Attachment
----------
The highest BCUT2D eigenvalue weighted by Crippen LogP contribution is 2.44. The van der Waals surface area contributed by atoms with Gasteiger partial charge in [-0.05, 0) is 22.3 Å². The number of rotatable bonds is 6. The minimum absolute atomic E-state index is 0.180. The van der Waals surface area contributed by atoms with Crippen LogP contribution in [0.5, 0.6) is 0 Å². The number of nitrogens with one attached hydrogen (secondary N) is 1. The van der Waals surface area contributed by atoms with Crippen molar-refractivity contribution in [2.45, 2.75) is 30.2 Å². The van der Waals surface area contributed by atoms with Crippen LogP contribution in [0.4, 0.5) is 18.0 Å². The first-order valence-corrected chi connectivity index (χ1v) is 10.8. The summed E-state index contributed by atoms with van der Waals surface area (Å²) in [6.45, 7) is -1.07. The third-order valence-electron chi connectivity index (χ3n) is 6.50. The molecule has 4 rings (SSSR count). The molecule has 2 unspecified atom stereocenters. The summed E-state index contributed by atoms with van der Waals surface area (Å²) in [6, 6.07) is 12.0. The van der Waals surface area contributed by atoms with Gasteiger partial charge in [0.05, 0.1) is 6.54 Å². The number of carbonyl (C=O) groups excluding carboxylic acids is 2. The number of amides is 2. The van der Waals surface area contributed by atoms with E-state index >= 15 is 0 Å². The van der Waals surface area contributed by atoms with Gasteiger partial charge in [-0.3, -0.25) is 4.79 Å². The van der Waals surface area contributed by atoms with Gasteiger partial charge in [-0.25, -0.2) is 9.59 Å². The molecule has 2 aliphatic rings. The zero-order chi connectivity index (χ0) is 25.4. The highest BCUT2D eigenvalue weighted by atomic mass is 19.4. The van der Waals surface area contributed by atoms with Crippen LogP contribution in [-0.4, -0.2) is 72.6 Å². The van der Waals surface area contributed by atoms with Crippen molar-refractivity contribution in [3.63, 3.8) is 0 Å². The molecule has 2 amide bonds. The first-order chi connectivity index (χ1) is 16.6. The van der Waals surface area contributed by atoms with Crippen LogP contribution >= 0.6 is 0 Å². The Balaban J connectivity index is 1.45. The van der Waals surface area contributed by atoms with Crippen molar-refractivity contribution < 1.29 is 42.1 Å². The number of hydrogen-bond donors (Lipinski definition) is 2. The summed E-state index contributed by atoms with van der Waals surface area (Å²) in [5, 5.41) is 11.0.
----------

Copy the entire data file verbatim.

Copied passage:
The highest BCUT2D eigenvalue weighted by Crippen LogP contribution is 2.44. The van der Waals surface area contributed by atoms with Gasteiger partial charge in [-0.05, 0) is 22.3 Å². The number of rotatable bonds is 6. The minimum absolute atomic E-state index is 0.180. The van der Waals surface area contributed by atoms with Crippen LogP contribution in [0.5, 0.6) is 0 Å². The number of nitrogens with one attached hydrogen (secondary N) is 1. The van der Waals surface area contributed by atoms with Crippen molar-refractivity contribution in [2.45, 2.75) is 30.2 Å². The van der Waals surface area contributed by atoms with Crippen LogP contribution in [0.4, 0.5) is 18.0 Å². The first-order valence-corrected chi connectivity index (χ1v) is 10.8. The summed E-state index contributed by atoms with van der Waals surface area (Å²) in [6.45, 7) is -1.07. The third-order valence-electron chi connectivity index (χ3n) is 6.50. The molecule has 4 rings (SSSR count). The molecule has 2 unspecified atom stereocenters. The summed E-state index contributed by atoms with van der Waals surface area (Å²) in [6, 6.07) is 12.0. The van der Waals surface area contributed by atoms with Gasteiger partial charge in [0.05, 0.1) is 6.54 Å². The number of carbonyl (C=O) groups excluding carboxylic acids is 2. The number of amides is 2. The van der Waals surface area contributed by atoms with E-state index >= 15 is 0 Å². The van der Waals surface area contributed by atoms with Gasteiger partial charge in [-0.3, -0.25) is 4.79 Å². The van der Waals surface area contributed by atoms with Gasteiger partial charge in [-0.25, -0.2) is 9.59 Å². The molecule has 2 aliphatic rings. The zero-order chi connectivity index (χ0) is 25.4. The highest BCUT2D eigenvalue weighted by atomic mass is 19.4. The van der Waals surface area contributed by atoms with Crippen LogP contribution in [-0.4, -0.2) is 72.6 Å². The van der Waals surface area contributed by atoms with Crippen molar-refractivity contribution in [3.63, 3.8) is 0 Å². The molecule has 2 amide bonds. The first-order chi connectivity index (χ1) is 16.6. The van der Waals surface area contributed by atoms with Crippen LogP contribution >= 0.6 is 0 Å². The Balaban J connectivity index is 1.45. The van der Waals surface area contributed by atoms with Crippen molar-refractivity contribution < 1.29 is 42.1 Å². The number of hydrogen-bond donors (Lipinski definition) is 2. The summed E-state index contributed by atoms with van der Waals surface area (Å²) in [5, 5.41) is 11.0.